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Decision No. 12,841

Appeal of ROSANNE NEUBAUER from action of the Board of Education of the Ossining Union Free School District relating to transportation.

Decision No. 12,841

(November 25, 1992)

Bacharach, Green & Bass, P.C., attorneys for respondent, Arnold B. Green, Esq., of counsel

SOBOL, Commissioner.--Petitioner appeals from respondent's denial of her request for transportation for her son Stephen to a pre-kindergarten program at a nonpublic school. The appeal is dismissed.

Petitioner requested transportation for Stephen to attend a pre-kindergarten program at a nonpublic school for the 1992-93 school year. That request was denied. Petitioner maintains that respondent's denial of her request was arbitrary and capricious. The gravamen of her claim is that because respondent transports some students to a pre-kindergarten program operated by the district, Education Law '3635 requires that her son receive equal treatment and be transported to the pre-kindergarten program operated by the nonpublic school. Petitioner is mistaken.

Education Law '3635(1) provides in pertinent part:

... transportation shall be provided for all children attending grades kindergarten through eight who live more than two miles from the school which they legally attend and for all children attending grades nine through twelve who live more than three miles from the school which they legally attend and shall be provided for each such child up to a distance of fifteen miles, the distances in each case being measured by the nearest available route from home to school. ... Transportation ... for a greater distance than fifteen miles may be provided by the district, and, if provided, shall be offered equally to all children in like circumstances residing in the district. (emphasis supplied).

It is apparent that while Education Law '3635(1) requires respondent to provide transportation for children in grades kindergarten and above, it does not require or even authorize respondent to provide transportation for children attending pre-kindergarten.

While the record shows that respondent is, in fact, providing transportation to children attending a pre-kindergarten program operated by the district, such program and attendant transportation is being provided pursuant to a special program which is largely funded by a grant from the State of New York and is governed by Regulations of the Commissioner of Education (8 NYCRR Part 151). The purpose of this program is to operate a pre-kindergarten program for children with educational needs associated with poverty (8 NYCRR 151.1). A grant to operate such a program will only be awarded if at least 80% of the children served are economically disadvantaged.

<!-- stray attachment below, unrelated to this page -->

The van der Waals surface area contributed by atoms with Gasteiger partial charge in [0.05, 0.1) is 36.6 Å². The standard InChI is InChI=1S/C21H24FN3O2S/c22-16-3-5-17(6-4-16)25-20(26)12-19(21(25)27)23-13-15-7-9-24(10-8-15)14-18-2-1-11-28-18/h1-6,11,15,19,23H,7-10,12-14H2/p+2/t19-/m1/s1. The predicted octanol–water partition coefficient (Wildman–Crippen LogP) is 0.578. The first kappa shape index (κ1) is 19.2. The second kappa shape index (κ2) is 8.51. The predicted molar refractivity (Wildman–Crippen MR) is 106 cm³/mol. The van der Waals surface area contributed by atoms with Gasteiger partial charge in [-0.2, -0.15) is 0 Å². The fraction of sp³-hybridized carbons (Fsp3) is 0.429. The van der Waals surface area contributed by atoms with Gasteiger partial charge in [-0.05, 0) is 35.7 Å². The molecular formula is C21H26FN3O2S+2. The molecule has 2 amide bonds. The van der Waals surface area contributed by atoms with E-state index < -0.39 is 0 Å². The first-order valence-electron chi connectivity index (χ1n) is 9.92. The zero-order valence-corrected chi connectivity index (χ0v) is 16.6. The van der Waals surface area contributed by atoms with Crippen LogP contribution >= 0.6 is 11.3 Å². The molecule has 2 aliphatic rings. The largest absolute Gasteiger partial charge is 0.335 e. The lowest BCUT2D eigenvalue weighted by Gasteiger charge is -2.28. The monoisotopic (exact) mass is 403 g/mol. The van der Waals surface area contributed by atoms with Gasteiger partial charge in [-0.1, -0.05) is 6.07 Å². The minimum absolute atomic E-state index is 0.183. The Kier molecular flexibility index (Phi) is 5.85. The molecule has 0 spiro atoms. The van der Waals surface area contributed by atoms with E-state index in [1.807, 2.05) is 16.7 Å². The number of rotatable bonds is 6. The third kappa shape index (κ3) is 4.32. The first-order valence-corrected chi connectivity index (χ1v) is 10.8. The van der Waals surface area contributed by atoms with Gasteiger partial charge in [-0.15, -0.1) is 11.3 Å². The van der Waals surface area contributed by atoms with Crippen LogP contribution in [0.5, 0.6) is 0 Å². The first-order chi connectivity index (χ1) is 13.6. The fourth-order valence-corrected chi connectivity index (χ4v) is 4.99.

It has consistently been held that transportation services provided pursuant to a statute or regulation other than Education Law '3635 are not restricted to the limitations set forth in '3635, and students who are transported pursuant to such a statute are not "in like circumstances" to students who receive transportation under Education Law '3635 (see Matter of Antonucci, 21 Ed Dept Rep 93; Application of a Child With a Handicapping Condition, 30 id. 424). For example, transportation of a student to a BOCES pursuant to Education Law '1950(4)(q) is not governed by the mileage limits of '3635, and students receiving such transportation are not in like circumstances to students receiving transportation pursuant to '3635 (Matter of Antonucci, supra; Matter of Joyce, 14 Ed Dept Rep 350; Matter of Frandsen, 11 id. 203). Transportation services provided to a child with a handicapping condition pursuant to Education Law '4402(4)(d) are also not subject to the mileage limits of '3635 and those students are not considered to be in like circumstances to students receiving regular education (Application of a Child With a Handicapping Condition, supra). Transportation provided pursuant to Education Law '2045(4) because a school district has contracted with another district for the education of its high school students, is also not governed by the limits of Education Law '3635, and those students are not in like circumstances to students receiving transportation pursuant to '3635. Accordingly, I find that students who attend private pre-kindergarten programs are not in like circumstances to children who attend special pre-kindergarten programs operated pursuant to Part 151 of the Regulations of the Commissioner of Education. Consequently, I find no merit to petitioner's contention that her son Stephen is being treated differently from other children similarly situated.

Petitioner also contends that respondent's denial of transportation is arbitrary and capricious because her son could be transported without additional cost or inconvenience on an existing bus route to the nonpublic school in question. Eligibility for transportation under '3635 is determined on the basis of the distance between a child's home and the school he or she attends (Education Law '3635[1]; Matter of Studley v. Allen, 24 AD2d 678). Although there may be a bus available, boards of education lack the authority to transport students who are ineligible for transportation, notwithstanding the fact that there may be room on the bus for them (Appeal of Kluge, 31 Ed Dept Rep 107; Appeal of Duek, 28 id. 7; Appeal of Pavony, et al., 27 id. 295).

Petitioner also contends that because she is a working mother it is very difficult for her to drive her son to the pre-kindergarten program. She maintains that respondent's failure to transport her son will create an undue hardship on her. However, financial or emotional hardship is not a basis for granting transportation (Appeal of Kluge, supra; Matter of Nevin, 25 Ed Dept Rep 86; Nevin v. Ambach, et al., Supreme Court, Albany County, February 28, 1986, BRADLEY, J.; Matter of Eberhardt, 25 id. 263).

THE APPEAL IS DISMISSED.

END OF FILE